God’s People, part 48: The Boys

Read 1 Samuel 16:1-10

“But when David’s oldest brother, Eliab, heard David talking to the men, he was angry. ‘What are you doing around here anyway?’ he demanded. ‘What about those few sheep you’re supposed to be taking care of? I know about your pride and deceit. You just want to see the battle!’” (1 Samuel 17:28 NLT)

When we think of God’s people, we tend to think one of two things. We might think of the Israelites who were God’s “chosen people”, or we might think of specific characters in the Bible. Either way, we tend to idealize the people we are thinking about. For instance, we may think that God’s people are super faithful, holy, perform miracles and live wholly devout and righteous lives. Unfortunately, this idealism enables us to distance ourselves from being God’s people, because we feel that we fall short of those ideals. As such, I have decided to write a devotion series on specific characters in the Bible in order to show you how much these Biblical people are truly like us, and how much we are truly called to be God’s people.

HarryPotter-DursleysPart 48: The Boys. While there is not enough time, or text for that matter, for me to spend dealing with each of David’s brothers individually, we can certainly spend some time talking about them collectively. We certainly can gather the way they treated their brother just in the few verses that they show up in.

The fact of the matter is that it becomes clear that David, being the youngest, was the least privileged in his family. As the youngest, he would have only been given the scraps of the inheritance (if any at all). Chances are, with the amount of older brothers he had, David would have been on his own to make his way in the world. Certainly neither his father, Jesse, or his brothers seemed to pay him any mind. When Samuel asked to see David’s sons, Jesse brought all of them but David to the prophet.

In today’s Scripture reading, we can see that David’s brothers were no better. With his oldest brother, Eliab, being the spokesperson for the siblings, we can see the condescending (and even contentious) attitude the brothers have toward David. “What are you doing around here anyway,” Eliab demanded to know. “What about those sheep you’re supposed to be taking care of? I know about your pride and deceit. You just want to see the battle” (1 Samuel 17:28 NLT). Indeed, his brothers treated him much in the way that the Dursleys treated Harry Potter. I wouldn’t be surprised to find out that David was sleeping in a closet in the family house.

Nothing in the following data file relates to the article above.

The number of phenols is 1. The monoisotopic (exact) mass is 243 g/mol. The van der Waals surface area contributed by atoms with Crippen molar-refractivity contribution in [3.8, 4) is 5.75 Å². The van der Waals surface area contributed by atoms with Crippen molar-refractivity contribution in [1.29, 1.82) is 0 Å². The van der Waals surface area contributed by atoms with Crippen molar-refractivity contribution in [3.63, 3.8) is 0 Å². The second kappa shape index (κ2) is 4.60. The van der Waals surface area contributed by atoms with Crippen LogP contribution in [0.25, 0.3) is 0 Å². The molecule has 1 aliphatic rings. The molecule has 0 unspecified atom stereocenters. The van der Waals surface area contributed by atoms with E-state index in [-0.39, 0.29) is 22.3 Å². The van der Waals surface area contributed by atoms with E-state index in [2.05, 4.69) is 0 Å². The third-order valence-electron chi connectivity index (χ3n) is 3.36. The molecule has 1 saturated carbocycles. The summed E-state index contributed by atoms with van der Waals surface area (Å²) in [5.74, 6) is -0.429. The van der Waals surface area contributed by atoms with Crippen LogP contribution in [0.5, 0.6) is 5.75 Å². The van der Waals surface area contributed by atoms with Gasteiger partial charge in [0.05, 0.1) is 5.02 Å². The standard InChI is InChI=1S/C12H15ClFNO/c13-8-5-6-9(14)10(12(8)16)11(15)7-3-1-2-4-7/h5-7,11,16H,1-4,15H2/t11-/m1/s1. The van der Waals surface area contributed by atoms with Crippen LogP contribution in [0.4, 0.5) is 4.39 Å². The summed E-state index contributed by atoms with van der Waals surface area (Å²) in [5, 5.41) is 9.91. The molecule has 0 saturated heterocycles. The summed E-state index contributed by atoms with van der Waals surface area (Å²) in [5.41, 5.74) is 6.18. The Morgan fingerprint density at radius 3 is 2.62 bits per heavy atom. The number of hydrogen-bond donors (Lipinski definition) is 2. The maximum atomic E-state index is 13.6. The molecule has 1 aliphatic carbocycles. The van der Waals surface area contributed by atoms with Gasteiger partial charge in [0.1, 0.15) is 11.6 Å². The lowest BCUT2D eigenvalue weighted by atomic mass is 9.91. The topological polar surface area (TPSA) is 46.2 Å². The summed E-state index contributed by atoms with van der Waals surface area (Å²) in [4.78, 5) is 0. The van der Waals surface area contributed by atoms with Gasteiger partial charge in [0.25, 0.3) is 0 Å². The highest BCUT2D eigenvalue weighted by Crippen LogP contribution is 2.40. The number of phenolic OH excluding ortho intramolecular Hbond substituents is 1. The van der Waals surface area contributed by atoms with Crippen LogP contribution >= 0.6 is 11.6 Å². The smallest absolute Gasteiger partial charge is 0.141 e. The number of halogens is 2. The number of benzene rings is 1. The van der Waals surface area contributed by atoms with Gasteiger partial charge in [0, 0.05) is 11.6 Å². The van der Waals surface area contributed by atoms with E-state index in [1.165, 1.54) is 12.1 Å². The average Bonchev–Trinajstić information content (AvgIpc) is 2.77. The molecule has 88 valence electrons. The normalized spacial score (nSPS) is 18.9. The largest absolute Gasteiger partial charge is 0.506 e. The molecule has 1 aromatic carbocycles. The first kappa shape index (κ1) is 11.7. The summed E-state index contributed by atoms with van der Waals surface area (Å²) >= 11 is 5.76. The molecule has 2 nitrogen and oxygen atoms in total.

It is amazing what privilege and jealousy, when mixed together, can do to the human spirit. Jesse’s boys had a chance to take David under their wing, to be a good and encouraging influence on him, and to share with him their status as Jesse’s sons; however, the boys did the opposite of that, evidently with the blessing of their father. What a shame.

It is no wonder, then, that God passes them by as the next in line to replace the wicked and wayward King Saul. It is no wonder that Samuel says to Jesse, “The LORD has not chosen any of these…are these all the sons you have?” (1 Samuel 16:10-11 NLT). Why would God choose people who were too privileged to see that God had given them everything they have? Why would God choose people who put themselves over and above God and who would discriminate against those they perceived as “less” than them?

The challenge for us is to evaluate our own hearts? Are we privileged in ways that others aren’t? Do we get treated differently than others because of our status in society? Are we of the “privileged” skin color, age, economic status, sexual identity, and/or gender, while others in society are not? Do we cherish this privilege in ways that cause us to resist others being able to share in the benefits we have? Do we resist social change to maintain the façade that we are “better” than “those other people”?

These are not easy questions to answer, but honest answers they demand. Know this, our God is a just God. Our God is seeking those who are after God’s own heart, those who are humble before the Lord, and God humbles the proud and those who are resistant to the Holy Spirit. Will we ultimately deny and reject God’s authority, will we stand opposed to the work of the Holy Spirit by denying the righteousness (aka justice) of God? Or will we open our hearts to what God is doing in our midst and humble ourselves in righteous obedience to a most righteous, loving, and inclusive Creator God? The choice is ours.

It is better to lose everything you have to keep the balance of justice level, than to live a life of petty privilege devoid of true freedom.” – Bryant H. McGill

Lord, I acknowledge that you are just and that your Holy Spirit is seeking to bring your just Kingdom into this world, where all are treated equally and where all share in the privilege of being your beloved Creation. Amen.

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